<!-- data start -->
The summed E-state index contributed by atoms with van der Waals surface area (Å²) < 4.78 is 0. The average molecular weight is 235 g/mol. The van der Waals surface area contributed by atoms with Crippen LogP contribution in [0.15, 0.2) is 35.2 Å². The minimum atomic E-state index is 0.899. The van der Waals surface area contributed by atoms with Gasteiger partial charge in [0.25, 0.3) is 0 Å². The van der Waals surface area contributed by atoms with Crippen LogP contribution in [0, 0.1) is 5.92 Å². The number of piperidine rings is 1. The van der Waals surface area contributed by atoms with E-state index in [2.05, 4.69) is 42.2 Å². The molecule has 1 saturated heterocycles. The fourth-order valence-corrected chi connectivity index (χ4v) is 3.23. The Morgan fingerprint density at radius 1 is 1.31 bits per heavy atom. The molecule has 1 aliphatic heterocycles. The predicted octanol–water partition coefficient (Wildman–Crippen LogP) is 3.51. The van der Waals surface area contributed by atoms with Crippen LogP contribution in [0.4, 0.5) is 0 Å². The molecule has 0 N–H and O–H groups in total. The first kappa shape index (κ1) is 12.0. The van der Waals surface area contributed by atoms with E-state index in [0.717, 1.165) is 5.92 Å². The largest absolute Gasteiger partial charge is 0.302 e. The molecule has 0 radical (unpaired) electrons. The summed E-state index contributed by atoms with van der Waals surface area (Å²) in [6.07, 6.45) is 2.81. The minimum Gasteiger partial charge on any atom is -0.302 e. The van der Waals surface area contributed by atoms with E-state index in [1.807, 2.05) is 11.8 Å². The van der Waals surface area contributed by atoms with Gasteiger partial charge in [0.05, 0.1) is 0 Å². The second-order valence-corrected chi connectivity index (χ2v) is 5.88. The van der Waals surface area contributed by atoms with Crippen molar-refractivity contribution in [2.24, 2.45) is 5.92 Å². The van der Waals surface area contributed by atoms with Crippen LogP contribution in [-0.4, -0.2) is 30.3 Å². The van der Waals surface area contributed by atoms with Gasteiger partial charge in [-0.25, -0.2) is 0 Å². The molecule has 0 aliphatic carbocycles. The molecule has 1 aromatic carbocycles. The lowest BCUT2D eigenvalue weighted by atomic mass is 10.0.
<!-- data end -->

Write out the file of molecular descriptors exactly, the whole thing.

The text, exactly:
The summed E-state index contributed by atoms with van der Waals surface area (Å²) < 4.78 is 0. The average molecular weight is 235 g/mol. The van der Waals surface area contributed by atoms with Crippen LogP contribution in [0.15, 0.2) is 35.2 Å². The minimum atomic E-state index is 0.899. The van der Waals surface area contributed by atoms with Gasteiger partial charge in [0.25, 0.3) is 0 Å². The van der Waals surface area contributed by atoms with Crippen LogP contribution in [0, 0.1) is 5.92 Å². The number of piperidine rings is 1. The van der Waals surface area contributed by atoms with E-state index in [2.05, 4.69) is 42.2 Å². The molecule has 1 saturated heterocycles. The fourth-order valence-corrected chi connectivity index (χ4v) is 3.23. The Morgan fingerprint density at radius 1 is 1.31 bits per heavy atom. The molecule has 1 aliphatic heterocycles. The predicted octanol–water partition coefficient (Wildman–Crippen LogP) is 3.51. The van der Waals surface area contributed by atoms with Crippen LogP contribution in [0.4, 0.5) is 0 Å². The molecule has 0 N–H and O–H groups in total. The first kappa shape index (κ1) is 12.0. The van der Waals surface area contributed by atoms with E-state index in [0.717, 1.165) is 5.92 Å². The largest absolute Gasteiger partial charge is 0.302 e. The molecule has 0 radical (unpaired) electrons. The summed E-state index contributed by atoms with van der Waals surface area (Å²) in [6.07, 6.45) is 2.81. The minimum Gasteiger partial charge on any atom is -0.302 e. The van der Waals surface area contributed by atoms with E-state index in [1.807, 2.05) is 11.8 Å². The van der Waals surface area contributed by atoms with Gasteiger partial charge in [0.05, 0.1) is 0 Å². The second-order valence-corrected chi connectivity index (χ2v) is 5.88. The van der Waals surface area contributed by atoms with Crippen molar-refractivity contribution in [2.24, 2.45) is 5.92 Å². The van der Waals surface area contributed by atoms with Crippen LogP contribution in [-0.4, -0.2) is 30.3 Å². The van der Waals surface area contributed by atoms with Gasteiger partial charge in [-0.25, -0.2) is 0 Å². The molecule has 0 aliphatic carbocycles. The molecule has 1 aromatic carbocycles. The lowest BCUT2D eigenvalue weighted by atomic mass is 10.0.